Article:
It may sound strange, but scientists at the University of California at San Diego plan to inject medical “microfish” robots into patients’ bloodstreams to hoover up toxins and administer medications internally. According to a report from Tech Crunch, researchers have devised a method to 3D-print the tiny robots using a wide range of materials that interact with their surroundings.
The robots are fitted with nanoparticles that can be used to directly insert chemicals into cells and tissues, which could change the way doctors administer medicine to patients forever. The tails of the 3D printed microbots are made of nanoparticles including platinum that react with hydrogen peroxide in the blood, thrusting it forward. The front of the robot is also fitted with magnetic iron oxide nanoparticles that steer the robots through the blood.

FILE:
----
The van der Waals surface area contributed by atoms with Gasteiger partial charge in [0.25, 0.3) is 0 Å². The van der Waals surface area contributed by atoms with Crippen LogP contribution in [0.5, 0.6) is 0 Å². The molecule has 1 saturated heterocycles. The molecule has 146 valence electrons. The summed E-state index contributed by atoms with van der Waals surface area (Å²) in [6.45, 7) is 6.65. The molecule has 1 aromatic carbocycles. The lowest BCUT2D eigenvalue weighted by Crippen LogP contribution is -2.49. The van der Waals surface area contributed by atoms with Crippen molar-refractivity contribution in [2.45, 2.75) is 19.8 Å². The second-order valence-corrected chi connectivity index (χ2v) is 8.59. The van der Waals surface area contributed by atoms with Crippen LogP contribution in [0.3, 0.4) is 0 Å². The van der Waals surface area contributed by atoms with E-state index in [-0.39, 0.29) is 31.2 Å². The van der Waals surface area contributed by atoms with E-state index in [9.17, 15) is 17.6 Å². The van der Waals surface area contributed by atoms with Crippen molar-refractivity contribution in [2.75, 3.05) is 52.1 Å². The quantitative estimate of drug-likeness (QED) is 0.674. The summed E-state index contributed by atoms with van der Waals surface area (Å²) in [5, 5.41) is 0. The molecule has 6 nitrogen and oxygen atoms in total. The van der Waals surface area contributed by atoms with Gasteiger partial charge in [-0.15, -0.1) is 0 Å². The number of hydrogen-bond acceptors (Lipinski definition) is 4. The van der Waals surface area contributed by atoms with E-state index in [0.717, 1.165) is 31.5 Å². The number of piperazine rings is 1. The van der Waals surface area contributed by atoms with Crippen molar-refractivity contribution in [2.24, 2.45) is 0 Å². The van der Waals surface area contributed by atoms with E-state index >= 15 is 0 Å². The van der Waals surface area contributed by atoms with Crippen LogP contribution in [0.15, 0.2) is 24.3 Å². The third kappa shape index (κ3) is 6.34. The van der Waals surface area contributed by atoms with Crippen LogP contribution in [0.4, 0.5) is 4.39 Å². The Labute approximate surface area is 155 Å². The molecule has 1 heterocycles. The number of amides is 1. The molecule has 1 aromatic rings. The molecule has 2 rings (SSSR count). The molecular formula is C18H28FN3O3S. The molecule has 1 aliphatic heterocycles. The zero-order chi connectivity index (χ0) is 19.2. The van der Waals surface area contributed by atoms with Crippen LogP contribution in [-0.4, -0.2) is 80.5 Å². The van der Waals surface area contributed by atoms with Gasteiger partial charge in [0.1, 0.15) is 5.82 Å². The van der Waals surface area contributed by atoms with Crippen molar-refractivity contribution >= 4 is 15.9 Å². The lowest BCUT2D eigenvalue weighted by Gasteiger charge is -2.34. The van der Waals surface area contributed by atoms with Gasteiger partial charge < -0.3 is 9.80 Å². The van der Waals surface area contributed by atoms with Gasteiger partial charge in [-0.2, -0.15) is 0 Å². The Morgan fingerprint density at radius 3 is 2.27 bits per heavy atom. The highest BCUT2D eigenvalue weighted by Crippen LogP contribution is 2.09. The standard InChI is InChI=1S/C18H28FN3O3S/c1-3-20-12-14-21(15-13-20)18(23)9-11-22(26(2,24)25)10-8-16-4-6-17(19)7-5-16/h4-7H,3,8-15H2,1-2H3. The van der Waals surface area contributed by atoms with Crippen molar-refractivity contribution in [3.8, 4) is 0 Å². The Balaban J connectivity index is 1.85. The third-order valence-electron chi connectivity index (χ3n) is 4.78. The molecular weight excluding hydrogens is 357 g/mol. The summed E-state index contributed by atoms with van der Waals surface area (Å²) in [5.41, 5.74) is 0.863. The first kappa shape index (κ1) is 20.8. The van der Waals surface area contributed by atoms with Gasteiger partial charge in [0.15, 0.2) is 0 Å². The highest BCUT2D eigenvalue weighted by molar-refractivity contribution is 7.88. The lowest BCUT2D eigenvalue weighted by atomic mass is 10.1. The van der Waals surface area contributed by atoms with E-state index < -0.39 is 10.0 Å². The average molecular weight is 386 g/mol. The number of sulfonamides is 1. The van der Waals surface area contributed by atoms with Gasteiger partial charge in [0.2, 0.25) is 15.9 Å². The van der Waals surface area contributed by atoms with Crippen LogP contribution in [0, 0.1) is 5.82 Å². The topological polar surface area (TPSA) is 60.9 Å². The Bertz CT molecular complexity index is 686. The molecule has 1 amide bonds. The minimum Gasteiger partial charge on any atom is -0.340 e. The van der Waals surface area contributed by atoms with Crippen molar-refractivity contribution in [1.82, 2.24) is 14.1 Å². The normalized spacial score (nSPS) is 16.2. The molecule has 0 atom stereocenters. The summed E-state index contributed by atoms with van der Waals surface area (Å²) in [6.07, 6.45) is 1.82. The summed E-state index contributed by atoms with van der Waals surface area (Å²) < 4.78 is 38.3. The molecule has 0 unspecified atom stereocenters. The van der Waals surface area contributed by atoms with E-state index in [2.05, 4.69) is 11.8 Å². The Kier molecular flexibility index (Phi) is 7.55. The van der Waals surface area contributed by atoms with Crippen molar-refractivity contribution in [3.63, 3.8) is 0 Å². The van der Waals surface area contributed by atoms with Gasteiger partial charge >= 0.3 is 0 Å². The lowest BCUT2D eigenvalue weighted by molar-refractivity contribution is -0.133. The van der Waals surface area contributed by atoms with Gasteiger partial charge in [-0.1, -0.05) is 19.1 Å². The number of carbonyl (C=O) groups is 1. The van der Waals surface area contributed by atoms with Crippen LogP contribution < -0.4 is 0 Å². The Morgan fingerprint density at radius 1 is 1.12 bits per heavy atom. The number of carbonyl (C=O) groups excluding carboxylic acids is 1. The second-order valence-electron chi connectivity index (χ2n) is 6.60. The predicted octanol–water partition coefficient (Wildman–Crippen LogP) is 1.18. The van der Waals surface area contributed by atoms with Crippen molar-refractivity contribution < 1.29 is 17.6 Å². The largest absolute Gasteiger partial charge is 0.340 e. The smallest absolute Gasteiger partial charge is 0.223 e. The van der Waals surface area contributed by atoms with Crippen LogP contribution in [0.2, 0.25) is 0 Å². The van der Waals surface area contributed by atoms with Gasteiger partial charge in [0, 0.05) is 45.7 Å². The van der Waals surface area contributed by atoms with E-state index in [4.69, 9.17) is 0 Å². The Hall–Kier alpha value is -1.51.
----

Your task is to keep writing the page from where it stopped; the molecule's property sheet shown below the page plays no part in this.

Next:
The invention could soon become a part of new-and-improved drug delivery systems. The tiny robots can remove toxins from water with polydiacetylene (PDA) nanoparticles, which bind to toxins similar to the ones found in bee’s venom. The swimming fish robots located and neutralized toxins faster and more efficiently than other traditional chemical treatments.
The amazing tiny robots can cover a significant amount of area with their chemical-powered swimming mechanisms, and could provide doctors with a new means of non-invasive drug delivery. It will be some time before the robots are ready for widespread use, but many researchers are excited about the possibilities presented by the tiny fishbots.